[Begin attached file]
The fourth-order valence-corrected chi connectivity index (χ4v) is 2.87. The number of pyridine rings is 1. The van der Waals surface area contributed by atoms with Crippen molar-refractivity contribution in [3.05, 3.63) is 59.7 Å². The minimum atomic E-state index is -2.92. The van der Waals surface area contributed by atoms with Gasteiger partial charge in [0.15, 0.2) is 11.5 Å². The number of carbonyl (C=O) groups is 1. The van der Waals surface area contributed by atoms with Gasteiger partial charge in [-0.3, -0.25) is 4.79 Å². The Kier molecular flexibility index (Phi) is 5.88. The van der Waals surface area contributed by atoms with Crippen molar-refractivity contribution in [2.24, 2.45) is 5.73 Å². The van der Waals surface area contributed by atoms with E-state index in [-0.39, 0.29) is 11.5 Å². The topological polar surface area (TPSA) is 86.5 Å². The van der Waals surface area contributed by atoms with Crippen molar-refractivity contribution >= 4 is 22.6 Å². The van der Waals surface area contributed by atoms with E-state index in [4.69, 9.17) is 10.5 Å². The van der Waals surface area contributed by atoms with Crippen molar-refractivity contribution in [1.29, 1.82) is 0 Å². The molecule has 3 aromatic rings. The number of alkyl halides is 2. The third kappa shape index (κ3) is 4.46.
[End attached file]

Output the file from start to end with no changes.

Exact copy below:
The fourth-order valence-corrected chi connectivity index (χ4v) is 2.87. The number of pyridine rings is 1. The van der Waals surface area contributed by atoms with Crippen molar-refractivity contribution in [3.05, 3.63) is 59.7 Å². The minimum atomic E-state index is -2.92. The van der Waals surface area contributed by atoms with Gasteiger partial charge in [0.15, 0.2) is 11.5 Å². The number of carbonyl (C=O) groups is 1. The van der Waals surface area contributed by atoms with Gasteiger partial charge in [-0.3, -0.25) is 4.79 Å². The Kier molecular flexibility index (Phi) is 5.88. The van der Waals surface area contributed by atoms with Crippen molar-refractivity contribution in [2.24, 2.45) is 5.73 Å². The van der Waals surface area contributed by atoms with E-state index in [-0.39, 0.29) is 11.5 Å². The topological polar surface area (TPSA) is 86.5 Å². The van der Waals surface area contributed by atoms with Crippen molar-refractivity contribution >= 4 is 22.6 Å². The van der Waals surface area contributed by atoms with E-state index in [4.69, 9.17) is 10.5 Å². The van der Waals surface area contributed by atoms with Crippen molar-refractivity contribution in [1.29, 1.82) is 0 Å². The molecule has 3 aromatic rings. The number of alkyl halides is 2. The third kappa shape index (κ3) is 4.46.